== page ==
Alaska News Nightly: December 30, 2013
Alaska Tapped To Be UAV Test Site
Dan Bross, KUAC – Fairbanks
A University of Alaska lead consortium has been selected by the Federal Aviation Administration to operate an unmanned aerial vehicle test center. It will be one of six centers across the country charged with helping integrate the technology into national airspace. Alaska partnered with Oregon and Hawaii on the successful proposal.
Part 1: Lt. General Russell Handy On Arctic Strategy
Lori Townsend, APRN – Anchorage
Last month, the Department of Defense released an eight-point Arctic Strategy. Secretary of Defense Chuck Hagel presented the document at the Halifax international security forum in Nova Scotia. It is a military blueprint for managing the future of international shipping, territorial sovereignty, tourism and security in a rapidly changing arctic. In the first of a two part interview, Alaska’s top military official, Lt General Russell Handy says what stands out from the plan is how much is yet unknown.
Pioneering Alaska Doctor Marcell Jackson Dies
The Associated Press
M. Marcell Jackson, one of Alaska’s first female doctors, has died at age 84.
Jackson’s medical career dated from territorial days. During early statehood, Jackson was one of a handful of women doctors practicing in the state.
She died on Dec. 8 in Anchorage.
Jackson was born in Lewistown, Mont., in 1929. She earned a bachelor’s degree in biology from Montana State University, moving to Alaska in 1951. She became a lab technician for Anchorage doctors, one of whom urged her to pursue a medical degree.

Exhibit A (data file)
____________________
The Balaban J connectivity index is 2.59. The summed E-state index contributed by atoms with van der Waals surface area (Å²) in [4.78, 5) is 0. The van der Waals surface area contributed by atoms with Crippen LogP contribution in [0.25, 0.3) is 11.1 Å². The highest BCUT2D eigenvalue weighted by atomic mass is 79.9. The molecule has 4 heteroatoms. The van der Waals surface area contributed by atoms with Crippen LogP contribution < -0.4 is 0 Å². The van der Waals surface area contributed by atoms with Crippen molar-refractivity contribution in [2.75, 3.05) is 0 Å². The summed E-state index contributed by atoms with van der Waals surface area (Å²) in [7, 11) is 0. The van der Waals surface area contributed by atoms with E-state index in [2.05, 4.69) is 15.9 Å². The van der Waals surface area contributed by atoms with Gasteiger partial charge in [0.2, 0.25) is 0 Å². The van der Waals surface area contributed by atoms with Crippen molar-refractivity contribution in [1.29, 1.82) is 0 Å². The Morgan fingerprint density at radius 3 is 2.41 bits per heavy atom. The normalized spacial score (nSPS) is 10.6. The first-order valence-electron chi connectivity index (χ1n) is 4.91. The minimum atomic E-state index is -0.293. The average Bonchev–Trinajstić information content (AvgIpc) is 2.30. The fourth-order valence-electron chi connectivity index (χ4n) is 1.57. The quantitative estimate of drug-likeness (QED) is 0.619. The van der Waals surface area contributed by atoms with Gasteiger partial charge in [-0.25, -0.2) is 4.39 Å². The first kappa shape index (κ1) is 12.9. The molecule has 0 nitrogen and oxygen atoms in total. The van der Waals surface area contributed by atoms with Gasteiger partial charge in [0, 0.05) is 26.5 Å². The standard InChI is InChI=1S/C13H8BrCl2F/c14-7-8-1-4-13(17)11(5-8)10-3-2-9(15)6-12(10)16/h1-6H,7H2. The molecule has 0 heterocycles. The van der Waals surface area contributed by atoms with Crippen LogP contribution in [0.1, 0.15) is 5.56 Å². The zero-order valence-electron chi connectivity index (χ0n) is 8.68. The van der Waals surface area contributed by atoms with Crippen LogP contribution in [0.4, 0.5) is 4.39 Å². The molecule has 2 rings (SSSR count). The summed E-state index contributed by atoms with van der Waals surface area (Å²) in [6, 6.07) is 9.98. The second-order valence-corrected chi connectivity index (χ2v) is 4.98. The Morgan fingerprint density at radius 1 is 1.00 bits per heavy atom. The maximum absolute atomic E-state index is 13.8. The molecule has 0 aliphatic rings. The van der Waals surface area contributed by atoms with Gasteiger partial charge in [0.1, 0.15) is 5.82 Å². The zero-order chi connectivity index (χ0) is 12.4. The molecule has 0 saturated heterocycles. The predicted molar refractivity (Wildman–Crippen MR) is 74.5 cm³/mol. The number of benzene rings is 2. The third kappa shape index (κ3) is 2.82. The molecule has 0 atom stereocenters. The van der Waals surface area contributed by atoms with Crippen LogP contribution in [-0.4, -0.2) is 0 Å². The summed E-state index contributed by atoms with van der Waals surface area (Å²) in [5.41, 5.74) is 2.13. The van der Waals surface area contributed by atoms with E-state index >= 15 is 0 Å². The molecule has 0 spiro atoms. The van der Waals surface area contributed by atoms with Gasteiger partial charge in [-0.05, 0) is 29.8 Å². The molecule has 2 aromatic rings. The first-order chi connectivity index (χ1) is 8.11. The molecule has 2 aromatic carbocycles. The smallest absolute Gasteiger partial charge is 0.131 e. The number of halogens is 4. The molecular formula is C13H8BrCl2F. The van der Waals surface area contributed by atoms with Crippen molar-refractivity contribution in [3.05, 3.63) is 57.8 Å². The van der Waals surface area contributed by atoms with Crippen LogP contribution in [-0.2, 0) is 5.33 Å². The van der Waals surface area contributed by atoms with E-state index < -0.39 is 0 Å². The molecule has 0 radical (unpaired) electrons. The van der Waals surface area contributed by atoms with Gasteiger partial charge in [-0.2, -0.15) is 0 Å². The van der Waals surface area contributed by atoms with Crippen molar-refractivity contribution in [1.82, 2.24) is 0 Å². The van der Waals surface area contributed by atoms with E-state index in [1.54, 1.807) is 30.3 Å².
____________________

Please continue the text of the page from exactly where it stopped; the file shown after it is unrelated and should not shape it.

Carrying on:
A service is scheduled for Jan. 19 in Anchorage.
Slow Business, High Costs Shut Down Paxson Lodge
Tim Ellis, KUAC – Fairbanks
The Paxson Lodge is closed. The owner of the roadhouse at the junction of the Richardson and Denali highways says he shut the lodge down due to slow business and high operating costs. It’s the latest of several Richardson Highway roadhouses that have closed down in recent years.
BLM Builds Long-Term Clean Up Plan For Red Devil Mine Site
Ben Matheson, KYUK – Bethel
The Bureau of Land Manage is planning do a quick field season at the Red Devil mine to try to stop the large tailings piles from eroding into Red Devil Creek and sending more metals into the Kuskokwim river. But there are more than 250,000 cubic yards of contaminated ground at the site.
Preventing Language Loss: A 3-Step Process
Lisa Phu, KTOO – Juneau
Indigenous languages throughout North America are teetering on extinction. In Southeast Alaska, less than 200 people can speak Tlingit, Haida, or Tsimshian. But a Tlingit language expert suggests indigenous language loss can be prevented by addressing it at three levels.
MAP Students Train For ETT
Dave Bendinger, KDLG – Dillingham
Students at Dillingham’s Alternative School had the opportunity to train for an Emergency Trauma Technician certification this month. An ETT can provide basic medical care in emergency situations, and graduates in years past have not only helped save lives in their communities, but have also gone on to further careers in the medical field.